Ultra-wideband (UWB) localization is a recent technology that promises to outperform many indoor localization methods currently available. Yet, non-line-of-sight (NLOS) positioning scenarios can create large biases in the time-difference-of-arrival (TDOA) measurements, and must be addressed with accurate measurement models in order to avoid significant localization errors. In this work, we first develop an efficient, closed-form TDOA error model and analyze its estimation characteristics by calculating the Cramer-Rao lower bound (CRLB). We subsequently detail how an online Expectation Maximization (EM) algorithm is adopted to find an elegant formalism for the maximum likelihood estimate of the model parameters. We perform real experiments on a mobile robot equipped with an UWB emitter, and show that the online estimation algorithm leads to excellent localization performance due to its ability to adapt to the varying NLOS path conditions over time.

Posted on: January 4, 2012

The Accuracy of Automatic Photogrammetric Techniques on Ultra-light UAV Imagery

  • Authors: Küng, Olivier; Strecha, Christoph; Beyeler, Antoine; Zufferey, Jean-Christophe; Floreano, Dario; Fua, Pascal; Gervaix, François

This paper presents an affordable, fully automated and accurate mapping solutions based on ultra-light UAV imagery. Several datasets are analysed and their accuracy is estimated. We show that the accuracy highly depends on the ground resolution (flying height) of the input imagery. When chosen appropriately this mapping solution can compete with traditional mapping solutions that capture fewer high-resolution images from airplanes and that rely on highly accurate orientation and positioning sensors on board. Due to the careful integration with recent computer vision techniques, the post processing is robust and fully automatic and can deal with inaccurate position and orientation information which are typically problematic with traditional techniques.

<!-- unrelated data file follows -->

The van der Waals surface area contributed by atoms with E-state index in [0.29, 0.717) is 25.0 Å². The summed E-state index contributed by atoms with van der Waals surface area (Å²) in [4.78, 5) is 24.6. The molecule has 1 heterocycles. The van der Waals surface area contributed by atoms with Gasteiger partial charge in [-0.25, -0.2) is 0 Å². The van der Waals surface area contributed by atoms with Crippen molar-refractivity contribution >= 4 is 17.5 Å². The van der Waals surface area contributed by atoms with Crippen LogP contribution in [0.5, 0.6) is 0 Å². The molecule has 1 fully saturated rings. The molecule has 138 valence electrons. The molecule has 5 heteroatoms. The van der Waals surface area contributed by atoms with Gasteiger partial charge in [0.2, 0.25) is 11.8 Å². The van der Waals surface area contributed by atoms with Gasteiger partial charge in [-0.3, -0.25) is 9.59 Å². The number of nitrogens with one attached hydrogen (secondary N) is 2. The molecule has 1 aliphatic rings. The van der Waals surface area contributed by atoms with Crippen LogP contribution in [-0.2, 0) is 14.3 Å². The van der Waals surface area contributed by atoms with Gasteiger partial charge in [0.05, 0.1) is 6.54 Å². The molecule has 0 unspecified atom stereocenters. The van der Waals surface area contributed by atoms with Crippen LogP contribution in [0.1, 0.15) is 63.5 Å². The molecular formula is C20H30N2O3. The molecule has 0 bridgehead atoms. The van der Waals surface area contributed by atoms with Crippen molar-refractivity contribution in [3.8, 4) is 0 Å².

Posted on: September 10, 2011

Theoretical Analysis of Three Bio-Inspired Plume Tracking Algorithms

  • Authors: Lochmatter, Thomas; Martinoli, Alcherio

We derive the theoretical performance of three bio-inspired odor source localization algorithms (casting, surge-spiral and surge-cast) in laminar wind flow. Based on the geometry of the trajectories and the wind direction sensor error, we calculate the distribution of the distance overhead and the mean success rate using Bayes inference. Our approach is related to particle filtering and produces smooth output distributions. The results are compared to existing real-robot and simulation results, and a good match is observed.

Posted on: March 16, 2009

Tracking Odor Plumes in a Laminar Wind Field with Bio-Inspired Algorithms

  • Authors: Lochmatter, Thomas; Martinoli, Alcherio

We introduce a novel bio-inspired odor source localization algorithm (surge- cast) for environments with a main wind flow and compare it to two well-known algorithms. With all three algorithms, systematic experiments with real robots are carried out in a wind tunnel under laminar flow conditions. The algorithms are compared in terms of distance overhead when tracking the plume up to the source, but a variety of other experimental results and some theoretical considerations are provided as well. We conclude that the surge-cast algorithm yields significantly better performance than the casting algorithm, and slightly better performance than the surge-spiral algorithm.

Posted on: May 29, 2008